On the Road (2012)

Garrett Hedlund and Sam Riley in On the Road (2012)

The appeal of Kerouac’s On the Road isn’t its story – a loose, rambling journey across America featuring lots of drugs, sex and hitchhiking. The power of the novel is its prose, the way it encapsulates the optimism and possibilities of youth.

To its credit, Walter Salles’ adaptation gets that. The plot is unimportant and frequently incoherent and that’s perfectly fine. Occasionally Salles will capture the novel’s essence for a fleeting moment, as a cloud of dust drifts across an endless highway, in the darkness of a fire escape as Sal (Sam Riley) and Dean (Garrett Hedlund) share a post-revelry smoke, or – in a less poetic moment – as the two share a handjob from MaryLou (Kristen Stewart).

Kristen Stewart in On the Road (2012)

Such flashes of brilliance are insufficient. Hedlund tries to capture Dean Moriarty’s charisma with force and braggadocio. Salles strives for the druggy essence of Kerouac’s writing with jump cuts, overlapping dialogue and a jittery jazz soundtrack. They rarely succeed. The film is simply too modern, all rich orange and sombre blues and oh-so-perfect colour correction. The novel is rough. It needs the grain of film, the harsh yellow of a ‘70s independent film. Instead, Salles’ On the Road is a McDonalds repackage, lacking authenticity.

Rating: 101/200

11 thoughts on “On the Road (2012)

    • Yeah. I mean, it’s a hard ask! The whole novel has this livewire, druggy, impossible energy that is, I imagine, very difficult to translate to film – whether you’re an actor or director. I don’t necessarily blame Stewart or Salles or anyone, just I think they bit off more than they could chew.

      (Though I think Brad Pitt-circa-Fight Club would’ve made a good Dean Moriarty)

  1. We disagree on this one, it’s one of my favourite films from 2012 lol. Nonetheless, it’s a great post! I love the book and thought the film did the best job possible in capturing its bizarre, earnest, chaotic lyricism. The acting is phenomenal, and I feel that Stewart did a magnificent job.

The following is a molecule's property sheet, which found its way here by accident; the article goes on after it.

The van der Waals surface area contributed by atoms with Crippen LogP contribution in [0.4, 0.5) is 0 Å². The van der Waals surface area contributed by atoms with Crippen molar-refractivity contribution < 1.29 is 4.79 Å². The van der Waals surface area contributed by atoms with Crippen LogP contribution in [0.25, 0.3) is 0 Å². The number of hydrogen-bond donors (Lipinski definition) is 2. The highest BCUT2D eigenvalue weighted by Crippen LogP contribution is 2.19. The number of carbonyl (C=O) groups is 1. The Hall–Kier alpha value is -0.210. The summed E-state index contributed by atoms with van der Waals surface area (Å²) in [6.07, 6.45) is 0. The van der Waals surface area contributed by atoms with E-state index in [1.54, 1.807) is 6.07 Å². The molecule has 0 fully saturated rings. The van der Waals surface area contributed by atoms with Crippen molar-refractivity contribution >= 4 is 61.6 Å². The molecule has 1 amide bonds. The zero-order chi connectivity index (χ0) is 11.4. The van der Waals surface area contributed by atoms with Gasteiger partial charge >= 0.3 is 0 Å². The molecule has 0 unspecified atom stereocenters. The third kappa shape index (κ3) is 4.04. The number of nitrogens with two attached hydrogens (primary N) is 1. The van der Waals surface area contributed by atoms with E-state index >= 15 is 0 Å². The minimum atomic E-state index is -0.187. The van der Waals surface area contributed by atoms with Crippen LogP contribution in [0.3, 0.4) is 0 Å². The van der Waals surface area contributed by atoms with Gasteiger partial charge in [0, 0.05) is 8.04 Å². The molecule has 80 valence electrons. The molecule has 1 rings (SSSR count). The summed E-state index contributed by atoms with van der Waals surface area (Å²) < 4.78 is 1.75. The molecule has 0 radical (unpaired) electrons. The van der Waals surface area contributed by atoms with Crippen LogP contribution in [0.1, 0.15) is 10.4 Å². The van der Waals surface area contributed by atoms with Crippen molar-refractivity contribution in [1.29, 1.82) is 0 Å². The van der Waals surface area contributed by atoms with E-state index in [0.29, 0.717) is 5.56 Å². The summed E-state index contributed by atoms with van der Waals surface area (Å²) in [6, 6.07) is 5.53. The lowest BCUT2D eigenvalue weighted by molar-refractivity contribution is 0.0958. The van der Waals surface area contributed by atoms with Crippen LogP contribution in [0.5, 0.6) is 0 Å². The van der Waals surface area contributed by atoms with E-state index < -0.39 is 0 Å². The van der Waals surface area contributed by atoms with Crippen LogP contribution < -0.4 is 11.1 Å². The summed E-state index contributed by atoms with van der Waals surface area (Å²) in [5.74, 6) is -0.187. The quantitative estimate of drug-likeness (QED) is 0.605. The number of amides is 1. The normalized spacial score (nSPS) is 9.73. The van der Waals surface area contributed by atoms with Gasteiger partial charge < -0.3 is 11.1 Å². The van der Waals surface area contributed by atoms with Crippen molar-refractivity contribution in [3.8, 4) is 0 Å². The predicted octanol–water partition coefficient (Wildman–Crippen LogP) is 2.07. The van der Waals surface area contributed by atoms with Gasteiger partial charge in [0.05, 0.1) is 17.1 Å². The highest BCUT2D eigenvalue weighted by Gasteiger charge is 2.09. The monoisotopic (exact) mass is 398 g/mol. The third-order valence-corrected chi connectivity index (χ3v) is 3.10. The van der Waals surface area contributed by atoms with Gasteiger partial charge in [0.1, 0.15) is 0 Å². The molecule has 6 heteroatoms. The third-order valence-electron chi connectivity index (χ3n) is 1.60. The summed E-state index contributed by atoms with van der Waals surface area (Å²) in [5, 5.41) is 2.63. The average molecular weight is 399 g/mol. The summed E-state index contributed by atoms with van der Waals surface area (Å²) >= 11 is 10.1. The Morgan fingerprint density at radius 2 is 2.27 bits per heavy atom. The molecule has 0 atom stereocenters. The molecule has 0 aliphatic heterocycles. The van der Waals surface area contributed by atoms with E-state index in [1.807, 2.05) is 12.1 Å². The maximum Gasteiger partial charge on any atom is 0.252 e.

• Fair enough – perhaps the film did the best job possible, I just didn’t find it overly convincing. I might just have standard set far too high – Kerouac’s novel is in my top 10 of all time and made a real connection with me when I first read it. This was a disappointing imitation for me.

      • Love the way you worded it, “perhaps it did the best job possible.” I think it’s nearly impossible to perfectly adapt the novel as there are some qualities that just don’t transfer. Same here, by the way. The first time I read it, I re-read it over and over again. Easily my favourite novel of all time, or at least in the top 5 ;).

    • It’s actually one of the best scenes in the movie – it plays off the combined boredom and freedom of being on the road, it revels in the characters’ youthful sexual tension, and it captures that sense of “fuck it, let’s just do this” that made the book so compelling. Plus, you get to see Kristen Stewart’s boobs, so it’s got that going for it too!

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